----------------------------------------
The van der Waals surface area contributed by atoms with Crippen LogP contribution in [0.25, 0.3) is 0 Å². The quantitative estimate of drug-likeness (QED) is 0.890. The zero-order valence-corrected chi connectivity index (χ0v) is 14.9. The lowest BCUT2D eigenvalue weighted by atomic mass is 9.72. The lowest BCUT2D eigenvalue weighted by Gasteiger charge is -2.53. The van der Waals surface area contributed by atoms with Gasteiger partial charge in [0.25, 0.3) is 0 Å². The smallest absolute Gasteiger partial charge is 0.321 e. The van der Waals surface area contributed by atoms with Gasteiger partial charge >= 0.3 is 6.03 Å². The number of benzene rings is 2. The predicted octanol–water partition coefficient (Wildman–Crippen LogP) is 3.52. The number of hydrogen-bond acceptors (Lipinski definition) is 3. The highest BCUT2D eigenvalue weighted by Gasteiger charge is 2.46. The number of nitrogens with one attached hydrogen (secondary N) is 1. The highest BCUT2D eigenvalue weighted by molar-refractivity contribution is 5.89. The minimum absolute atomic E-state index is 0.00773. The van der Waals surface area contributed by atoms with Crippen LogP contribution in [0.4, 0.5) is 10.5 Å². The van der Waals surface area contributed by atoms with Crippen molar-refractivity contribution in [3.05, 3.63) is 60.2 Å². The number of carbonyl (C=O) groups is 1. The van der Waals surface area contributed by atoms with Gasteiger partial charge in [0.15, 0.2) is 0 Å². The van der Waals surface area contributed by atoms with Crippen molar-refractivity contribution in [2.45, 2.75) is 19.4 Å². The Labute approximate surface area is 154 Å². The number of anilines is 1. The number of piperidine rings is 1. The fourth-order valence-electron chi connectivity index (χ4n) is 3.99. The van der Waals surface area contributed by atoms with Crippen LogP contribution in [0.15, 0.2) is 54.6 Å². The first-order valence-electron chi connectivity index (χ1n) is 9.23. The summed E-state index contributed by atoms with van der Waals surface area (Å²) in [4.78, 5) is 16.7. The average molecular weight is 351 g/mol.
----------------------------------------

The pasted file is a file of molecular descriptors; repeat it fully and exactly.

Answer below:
The van der Waals surface area contributed by atoms with Crippen LogP contribution in [0.25, 0.3) is 0 Å². The quantitative estimate of drug-likeness (QED) is 0.890. The zero-order valence-corrected chi connectivity index (χ0v) is 14.9. The lowest BCUT2D eigenvalue weighted by atomic mass is 9.72. The lowest BCUT2D eigenvalue weighted by Gasteiger charge is -2.53. The van der Waals surface area contributed by atoms with Gasteiger partial charge in [0.25, 0.3) is 0 Å². The smallest absolute Gasteiger partial charge is 0.321 e. The van der Waals surface area contributed by atoms with Gasteiger partial charge >= 0.3 is 6.03 Å². The number of benzene rings is 2. The predicted octanol–water partition coefficient (Wildman–Crippen LogP) is 3.52. The number of hydrogen-bond acceptors (Lipinski definition) is 3. The highest BCUT2D eigenvalue weighted by Gasteiger charge is 2.46. The number of nitrogens with one attached hydrogen (secondary N) is 1. The highest BCUT2D eigenvalue weighted by molar-refractivity contribution is 5.89. The minimum absolute atomic E-state index is 0.00773. The van der Waals surface area contributed by atoms with Crippen LogP contribution in [0.4, 0.5) is 10.5 Å². The van der Waals surface area contributed by atoms with Crippen molar-refractivity contribution in [3.05, 3.63) is 60.2 Å². The number of carbonyl (C=O) groups is 1. The van der Waals surface area contributed by atoms with Gasteiger partial charge in [0.15, 0.2) is 0 Å². The van der Waals surface area contributed by atoms with Crippen molar-refractivity contribution in [2.45, 2.75) is 19.4 Å². The Labute approximate surface area is 154 Å². The number of anilines is 1. The number of piperidine rings is 1. The fourth-order valence-electron chi connectivity index (χ4n) is 3.99. The van der Waals surface area contributed by atoms with Crippen LogP contribution in [0.15, 0.2) is 54.6 Å². The first-order valence-electron chi connectivity index (χ1n) is 9.23. The summed E-state index contributed by atoms with van der Waals surface area (Å²) in [4.78, 5) is 16.7. The average molecular weight is 351 g/mol.